Ballard Spahr Attorneys Secure Presidential Commutation for Pro Bono Client

A man once sentenced to life in prison is now free and with his family

Attorneys from Ballard Spahr’s Denver office helped win freedom for a pro bono client whose life sentence for non-violent drug crimes was commuted by former President Donald Trump.

Matthew Morr and Mudasar Khan represented Robert Francis, one of 70 people whose sentence was commuted in the last hours of Trump’s presidency. In 2002, Francis was charged with conspiracy to distribute cocaine and possession with intent to distribute. He was offered a plea bargain of 25 to 30 years in prison, but he chose to go to trial instead. Prosecutors added two sentence enhancers and held Francis accountable for greater amounts of the drug, according to the National Association of Criminal Defense Lawyers, and he was sentenced to life in prison.

Morr and Khan prepared a supplementary petition on behalf of Francis, who had previously submitted his own clemency petition in 2018. In the petition, Khan said, they argued Francis received a “trial penalty” — a sentence disproportionately greater than the likely sentence on a guilty plea — and was unjustly punished for exercising his Sixth Amendment right to trial.

Francis’ case was referred to Ballard Spahr by the NACDL’s Trial Penalty Clemency Project, which was launched in 2020 to submit federal clemency petitions for inmates who had been subject to excessive sentences due to a trial penalty. A 2018 report from the NACDL declared the constitutional right to trial “on the verge of extinction,” with more than 97% of federal and state criminal defendants opting to concede guilt rather than going to trial. According to the report, the average post-trial sentence for someone convicted of drug trafficking, manufacturing or importing was 14.5 years, while those who took plea deals received an average sentence of 5.2 years for the same offense.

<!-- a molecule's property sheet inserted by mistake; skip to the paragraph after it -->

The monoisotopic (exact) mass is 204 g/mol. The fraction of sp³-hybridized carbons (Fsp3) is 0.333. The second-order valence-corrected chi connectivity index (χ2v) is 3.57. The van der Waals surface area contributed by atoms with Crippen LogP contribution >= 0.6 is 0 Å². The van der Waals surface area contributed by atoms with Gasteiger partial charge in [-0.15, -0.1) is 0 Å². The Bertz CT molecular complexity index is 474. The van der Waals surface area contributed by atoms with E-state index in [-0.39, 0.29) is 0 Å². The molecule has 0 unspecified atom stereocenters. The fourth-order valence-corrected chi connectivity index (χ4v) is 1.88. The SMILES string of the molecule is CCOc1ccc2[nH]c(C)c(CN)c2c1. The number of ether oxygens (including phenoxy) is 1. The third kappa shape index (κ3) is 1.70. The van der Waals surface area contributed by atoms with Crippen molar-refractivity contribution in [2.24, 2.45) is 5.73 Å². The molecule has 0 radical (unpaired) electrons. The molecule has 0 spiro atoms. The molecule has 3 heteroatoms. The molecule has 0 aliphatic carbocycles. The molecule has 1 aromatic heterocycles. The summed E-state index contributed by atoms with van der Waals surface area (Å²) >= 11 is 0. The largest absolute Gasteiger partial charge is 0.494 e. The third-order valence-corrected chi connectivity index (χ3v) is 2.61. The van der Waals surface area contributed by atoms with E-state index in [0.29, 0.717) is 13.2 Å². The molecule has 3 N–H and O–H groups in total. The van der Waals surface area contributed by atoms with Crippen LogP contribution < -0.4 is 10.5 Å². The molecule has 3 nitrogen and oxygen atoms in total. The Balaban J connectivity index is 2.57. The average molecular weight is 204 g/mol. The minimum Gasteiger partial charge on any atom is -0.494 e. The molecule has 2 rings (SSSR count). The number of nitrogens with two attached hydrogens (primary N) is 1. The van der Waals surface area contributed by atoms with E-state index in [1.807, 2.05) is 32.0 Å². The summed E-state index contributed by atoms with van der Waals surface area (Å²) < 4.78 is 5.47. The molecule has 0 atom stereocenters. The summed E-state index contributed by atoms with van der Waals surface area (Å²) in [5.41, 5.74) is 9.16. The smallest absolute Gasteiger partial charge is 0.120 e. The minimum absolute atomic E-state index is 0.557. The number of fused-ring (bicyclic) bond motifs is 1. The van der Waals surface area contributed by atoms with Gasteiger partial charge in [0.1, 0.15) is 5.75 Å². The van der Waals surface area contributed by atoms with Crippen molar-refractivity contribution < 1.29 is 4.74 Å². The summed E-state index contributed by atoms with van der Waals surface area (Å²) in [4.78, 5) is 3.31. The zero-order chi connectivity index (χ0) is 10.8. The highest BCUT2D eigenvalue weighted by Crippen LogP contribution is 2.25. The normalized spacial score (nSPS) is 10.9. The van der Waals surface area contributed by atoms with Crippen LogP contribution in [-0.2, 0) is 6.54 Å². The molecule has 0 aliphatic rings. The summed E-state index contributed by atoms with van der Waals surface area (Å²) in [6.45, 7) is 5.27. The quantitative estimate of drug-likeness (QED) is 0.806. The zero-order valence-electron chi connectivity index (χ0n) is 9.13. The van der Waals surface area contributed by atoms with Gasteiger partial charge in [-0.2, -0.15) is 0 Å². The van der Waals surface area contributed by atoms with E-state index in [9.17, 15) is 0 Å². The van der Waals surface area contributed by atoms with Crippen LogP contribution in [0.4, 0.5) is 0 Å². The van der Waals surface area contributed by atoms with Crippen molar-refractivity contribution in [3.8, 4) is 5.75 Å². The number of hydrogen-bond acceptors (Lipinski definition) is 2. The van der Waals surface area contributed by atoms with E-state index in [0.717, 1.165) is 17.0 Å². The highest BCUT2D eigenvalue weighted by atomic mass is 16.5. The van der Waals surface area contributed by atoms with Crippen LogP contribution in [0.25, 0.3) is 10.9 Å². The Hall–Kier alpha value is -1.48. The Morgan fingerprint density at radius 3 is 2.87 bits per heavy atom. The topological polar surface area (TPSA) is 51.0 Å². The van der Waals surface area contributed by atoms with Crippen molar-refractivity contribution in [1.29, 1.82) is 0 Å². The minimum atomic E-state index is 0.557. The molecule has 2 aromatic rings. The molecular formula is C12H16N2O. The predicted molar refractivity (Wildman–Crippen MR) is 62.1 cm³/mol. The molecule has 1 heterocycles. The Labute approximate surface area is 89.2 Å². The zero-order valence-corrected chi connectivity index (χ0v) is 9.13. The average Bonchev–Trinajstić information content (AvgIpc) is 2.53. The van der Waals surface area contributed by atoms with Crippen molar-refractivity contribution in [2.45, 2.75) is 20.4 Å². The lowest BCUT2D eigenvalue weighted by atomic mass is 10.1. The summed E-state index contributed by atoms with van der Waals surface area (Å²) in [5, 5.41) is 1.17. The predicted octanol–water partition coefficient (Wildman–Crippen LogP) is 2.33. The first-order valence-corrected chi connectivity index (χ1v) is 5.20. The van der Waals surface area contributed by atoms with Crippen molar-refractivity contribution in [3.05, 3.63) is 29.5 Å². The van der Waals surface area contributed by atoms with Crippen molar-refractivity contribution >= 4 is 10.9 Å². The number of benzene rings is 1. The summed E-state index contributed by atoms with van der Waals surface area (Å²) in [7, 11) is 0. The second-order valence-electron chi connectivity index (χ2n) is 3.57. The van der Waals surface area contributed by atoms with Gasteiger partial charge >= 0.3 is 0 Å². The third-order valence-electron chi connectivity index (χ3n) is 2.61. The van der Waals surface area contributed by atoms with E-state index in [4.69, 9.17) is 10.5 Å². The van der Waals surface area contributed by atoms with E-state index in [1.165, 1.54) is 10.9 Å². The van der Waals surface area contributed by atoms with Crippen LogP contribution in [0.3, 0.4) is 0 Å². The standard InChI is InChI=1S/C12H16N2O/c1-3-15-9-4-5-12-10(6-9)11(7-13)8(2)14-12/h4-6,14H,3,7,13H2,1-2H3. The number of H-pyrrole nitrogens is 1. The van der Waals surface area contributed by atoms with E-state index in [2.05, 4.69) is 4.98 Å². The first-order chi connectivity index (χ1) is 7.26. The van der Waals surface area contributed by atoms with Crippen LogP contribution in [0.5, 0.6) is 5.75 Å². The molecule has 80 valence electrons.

Morr and Khan started working on Francis’ case in late August, and they submitted the petition in October. The first step in preparing the petition was reviewing Francis’ 2018 clemency petition, Khan said, and the next was digging through his court records for evidence that he had received a trial penalty. 

The biggest piece of evidence they found, according to Khan, was an opinion from the 8th Circuit Court of Appeals where the court had attached a copy of Francis’ pre-trial offer. The offer indicated the prosecution was willing to stipulate to a lower drug quantity in exchange for a guilty plea, resulting in a sentence of about 25 years, Khan said, adding that the offer “explicitly threatened a harsher sentence” if Francis didn’t take the plea. 

When it came to drafting the petition, Morr said, an NACDL memo on trial penalties offered a framework for getting started. “And then from there, it was really trying to put together a persuasive piece of writing,” he said. “Part of that is trying to identify points that will resonate with your audience.”

One point they thought might persuade the president was the fact that he had previously pardoned people in similar situations. In particular, Khan said, Trump in 2018 had pardoned Alice Johnson, now a criminal justice reform advocate, who had also been serving a life sentence for a cocaine trafficking conviction.